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Peripheral arterial disease (PAD) affects millions of Americans and can have devastating effects: cramping; pain; difficulty walking; cardiac, carotid artery, brain, kidney and wound healing issues are all ailments that may be attributed to PAD.
PAD is the slowing of circulation in the peripheral arterial system away from the heart. Buildup of plaque in a single area of turbulence or damage in an artery, arteriole or capillary may occur resulting in the diminished flow of oxygen-rich blood to the tissue downstream of the blockage. This compromise can lead to symptoms and even death or necrosis of the tissue undersupplied with needed blood.
A gradual narrowing of the diameter of the blood vessel along its course from the heart can also produce the same effects and symptoms. Injury can produce a thrombus (a local clot) or embolus (a thrombus that breaks off and is lodged in a smaller, downstream location), causing a reduction or arrest in blood flow.
Plaque, buildup of cholesterol, fat, proteins, blood cells and calcium can lead to stenosis or the narrowing of the diameter of a vessel, thereby reducing flow in a single area. Or it can also break off and lodge in smaller areas.
Diabetes, hypercholesterolemia and smoking tobacco are some of the causes of diffuse vascular disease. Here, a gradual narrowing of the vessels occurs the further the vessel travels from the heart, producing symptoms rather than a complete, isolated blockage in one arterial segment.
Claudication is a phenomenon in which cramping or pain is produced in muscles when blood flow is inadequate to keep up with the metabolic demands of the activity. Claudication in the feet and legs is a common complaint of those who have PAD. Rest pain or pain in the legs and feet is another common complaint of those with PAD. Ulcers, difficulty healing, non-healing wounds, necrosis or gangrene are often late complications of PAD.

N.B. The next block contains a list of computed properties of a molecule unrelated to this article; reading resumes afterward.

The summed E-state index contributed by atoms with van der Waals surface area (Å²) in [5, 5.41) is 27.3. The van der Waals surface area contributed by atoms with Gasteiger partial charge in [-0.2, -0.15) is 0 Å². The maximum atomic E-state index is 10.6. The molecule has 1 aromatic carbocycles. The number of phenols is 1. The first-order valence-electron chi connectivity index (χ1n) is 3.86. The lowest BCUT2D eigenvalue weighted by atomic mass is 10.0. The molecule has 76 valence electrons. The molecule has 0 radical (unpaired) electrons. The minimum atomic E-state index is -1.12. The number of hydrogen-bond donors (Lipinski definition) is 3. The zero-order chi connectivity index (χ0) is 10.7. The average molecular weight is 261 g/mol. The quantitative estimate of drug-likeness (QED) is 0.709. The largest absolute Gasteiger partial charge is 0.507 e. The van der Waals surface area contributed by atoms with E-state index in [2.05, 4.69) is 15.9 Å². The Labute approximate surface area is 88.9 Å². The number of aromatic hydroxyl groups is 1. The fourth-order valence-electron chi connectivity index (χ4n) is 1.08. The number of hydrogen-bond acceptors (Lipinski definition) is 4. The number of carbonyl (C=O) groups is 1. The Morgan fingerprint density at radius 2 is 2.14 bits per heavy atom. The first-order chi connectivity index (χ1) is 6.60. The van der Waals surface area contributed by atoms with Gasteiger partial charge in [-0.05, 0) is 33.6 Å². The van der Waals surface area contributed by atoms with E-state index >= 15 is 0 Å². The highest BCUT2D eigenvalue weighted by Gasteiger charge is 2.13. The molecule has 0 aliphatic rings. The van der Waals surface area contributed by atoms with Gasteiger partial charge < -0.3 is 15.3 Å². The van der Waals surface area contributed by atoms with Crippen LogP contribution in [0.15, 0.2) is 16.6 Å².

Complications of PAD are very difficult to overcome when the disease gets a large head start. “Catching up” to infection, ulceration and gangrene complications after PAD is established as the culprit can be difficult, frustrating, painful and expensive in many cases.
Early detection is tremendously important in the prevention and treatment of vascular complications from PAD. Lifestyle modification, medication, therapy and surgery for PAD detected early greatly improve the chances of long-term quality of life.
Screening for PAD can be performed by feeling pulses, listening for “turbulence” in arteries, or observing suspicious changes in skin appearance. Testing for PAD ranges from non-invasive to invasive.
Non-invasive testing generally produces results in numbers or ratios. The number or ratio produced can have a predictive value in diagnosing PAD or in determining whether there is enough circulation to heal a wound.
A PVR/ABI uses Doppler technology and blood pressure cuffs to assess the circulation of the lower extremity compare to the upper extremity. It is more sensitive than feeling a pulse and is a good, safe screening test for PAD, but has limitations especially in the face of atherosclerosis or diabetes. A PVR/ABI test result of less than 0.60 is the accepted “cut-off” for wound healing.
In other words, if one has a toe wound or ulcer and the test is scored 0.51 then, all indications are there is not enough blood flow to the area to heal. More testing and surgery is likely necessary in this case.
TBI is a similar test, but performed on the toe and is thought to give a more accurate assessment on the circulation status of the foot for foot and toe ulcers. The test has limitations due to the difficulty in applying the apparatus in many cases. Transcutaneous oxygen pressure (TcPO2) is a test used to quantify the oxygen perfusion in the skin using electrodes, but again has some limitations in accuracy.
Skin perfusion pressure (SPP) is another relatively new non-invasive test to evaluate for the presence and severity of PAD. SPP testing uses non-invasive laser technology and pressure cuffs to assess the perfusion of blood into the tissues of the extremity. This testing seems to have distinct advantages over other forms of non-invasive testing with regards to sensitivity, especially in diabetes and atherosclerosis. SPP should be a consideration in assessing PAD, but it is relatively new and not always readily available.
Invasive studies for PAD include arteriogram using radiopaque dye; CT angiogram, which is similar; and MRA, which use mainly gadolinium contrast agents. These studies are much more sensitive, but are invasive, more expensive, and have their own potential risks.
David B. Raynor, DPM, is a podiatrist in Inverness and can be reached at 352-726-3668 with questions or suggestions for future columns.